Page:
But that's not the only issue because not all PCs support DMA or UDMA in the first place. For any flavor of DMA to work, the drive, the motherboard, the BIOS and the OS all must be DMA or UDMA capable. For UDMA/66 to work, you also need a special 80-pin cable as well. Just having a DMA or UDMA drive isn't enough -- the entire system has to support the mode you want to use, or the drive will revert to a slower mode, possibly all the way back to PIO.
There's not a lot I can tell you about your own hardware -- the potential number of motherboard/BIOS/cable/disk combinations is staggering. If you're unsure about your systems' DMA or UDMA capabilities, visit your system vendor or hard drive maker's Web site, and see what they have to say.
But I can tell you about Windows: Windows 95 and NT4 both need a patch or upgrade to support DMA/UDMA. Windows 95 SR2 supports DMA natively, but needs an upgrade to support UDMA. Windows 98 and the current Release Candidates for Windows 2000 natively support both DMA and UDMA. (See the links at the end of the article for Microsoft pages that can help you track down any patches you need; try your hard drive vendor's Web site, as well.)
There's not a lot of information on UDMA/66 yet, but chances are you'll need a special driver to get full speed from this type of hard drive: The special driver should either ship with the drive, or be available on the hard drive vendor's site. As mentioned earlier, UDMA/66 also needs a special cable; without both the special cable and the proper driver, the best your UDMA/66 drive will do is UDMA/33, or even standard DMA.
OK, this is sounding very complicated, so before your eyes glaze over, let me stop here and reiterate: With the most common types of hard drives on reasonably recent PCs, you probably will be able to select DMA and immediately enjoy must faster, problem-free drive throughput.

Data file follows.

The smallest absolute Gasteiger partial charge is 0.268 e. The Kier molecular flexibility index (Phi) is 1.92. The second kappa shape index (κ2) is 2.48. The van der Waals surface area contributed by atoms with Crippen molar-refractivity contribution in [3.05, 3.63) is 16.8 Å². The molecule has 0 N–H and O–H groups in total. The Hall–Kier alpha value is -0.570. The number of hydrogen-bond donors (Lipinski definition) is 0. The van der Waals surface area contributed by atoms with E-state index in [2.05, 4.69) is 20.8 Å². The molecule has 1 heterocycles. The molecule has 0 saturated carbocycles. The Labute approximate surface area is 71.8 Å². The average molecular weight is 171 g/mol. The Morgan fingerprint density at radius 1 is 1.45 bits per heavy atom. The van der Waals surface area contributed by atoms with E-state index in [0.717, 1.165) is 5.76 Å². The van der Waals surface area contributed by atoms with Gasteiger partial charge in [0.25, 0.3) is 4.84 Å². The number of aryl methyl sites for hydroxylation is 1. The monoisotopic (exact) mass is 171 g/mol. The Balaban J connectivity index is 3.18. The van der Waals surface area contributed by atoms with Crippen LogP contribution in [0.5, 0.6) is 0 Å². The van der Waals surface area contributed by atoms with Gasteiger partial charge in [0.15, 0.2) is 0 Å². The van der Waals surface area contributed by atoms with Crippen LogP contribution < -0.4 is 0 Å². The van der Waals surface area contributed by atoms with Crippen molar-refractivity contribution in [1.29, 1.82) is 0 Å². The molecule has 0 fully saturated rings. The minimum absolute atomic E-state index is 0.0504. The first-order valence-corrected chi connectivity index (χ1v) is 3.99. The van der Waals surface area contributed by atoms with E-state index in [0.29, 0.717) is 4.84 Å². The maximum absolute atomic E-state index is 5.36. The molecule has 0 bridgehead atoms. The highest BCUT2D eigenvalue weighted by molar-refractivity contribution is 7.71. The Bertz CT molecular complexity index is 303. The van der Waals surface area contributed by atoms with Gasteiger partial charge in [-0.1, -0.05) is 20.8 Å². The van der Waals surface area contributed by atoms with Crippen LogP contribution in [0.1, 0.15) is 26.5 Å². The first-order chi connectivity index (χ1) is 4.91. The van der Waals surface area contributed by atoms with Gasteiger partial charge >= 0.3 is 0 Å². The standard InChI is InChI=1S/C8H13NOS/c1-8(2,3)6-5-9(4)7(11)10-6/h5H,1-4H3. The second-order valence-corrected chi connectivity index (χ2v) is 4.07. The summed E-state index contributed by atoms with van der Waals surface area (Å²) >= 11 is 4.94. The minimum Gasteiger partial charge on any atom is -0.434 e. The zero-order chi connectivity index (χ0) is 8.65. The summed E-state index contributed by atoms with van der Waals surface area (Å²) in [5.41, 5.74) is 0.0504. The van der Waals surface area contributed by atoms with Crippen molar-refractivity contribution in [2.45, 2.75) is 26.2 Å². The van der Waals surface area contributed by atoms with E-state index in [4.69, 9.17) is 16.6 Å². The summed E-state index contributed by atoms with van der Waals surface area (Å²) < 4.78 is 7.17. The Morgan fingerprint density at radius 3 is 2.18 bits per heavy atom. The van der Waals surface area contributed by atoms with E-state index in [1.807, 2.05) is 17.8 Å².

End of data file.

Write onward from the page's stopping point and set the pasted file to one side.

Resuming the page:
And in most cases, if you select the DMA option and it doesn't work for any reason, the system simply reverts back to the slower but ultra-reliable PIO mode, and that's that: no harm done. You then can try tracking down whatever it is -- drive, cable, motherboard, BIOS, or OS -- that's preventing DMA access from working. Thus, in most cases, you can try DMA with little risk. (Although, as I said in the original article, it's always good to have a current backup.)
But sometimes, things can go awry: On some small number of systems, a DMA problem does not result in a graceful return to PIO mode. On these mostly-older systems, things can get rather nasty:
For example, you may find your system has become unstable; or you may find that your system is now actually slower than before. In extreme cases, you may be able to boot only to DOS (which always uses PIO mode); you won't be able enter Windows. While none of these outcomes is acceptable, the last case is the worse: If you can't even get into Windows, how can you fix the problem? (No, Safe Mode won't help; you can't modify fouled-up DMA settings from within Safe Mode.)
So, if you're one of the unlucky ones who have a major problem in trying to enable DMA, what can you do?
If you can get into Windows, the simplest fix may be to right-click My Computer, select Properties, then Device Manager. Open Disk Drives, highlight your hard drive entries, and the click "Remove." Next, open Hard Disk Controllers, and Remove your controller entries. Reboot; when the hardware is automatically redetected and reinstalled, the problem may resolve itself.
If not, run Regedit, search for and entries referencing "IDEDMADRIVE." There'll typically be two: IDEDMADRIVE0 and IDEDMADRIVE1, although your system may be different. In any case, set the values of those entries to zero, save the edited Registry, exit, and reboot.
5 Top Federal Initiatives For 2015As InformationWeek Government readers were busy firming up their fiscal year 2015 budgets, we asked them to rate more than 30 IT initiatives in terms of importance and current leadership focus. No surprise, among more than 30 options, security is No. 1. After that, things get less predictable.
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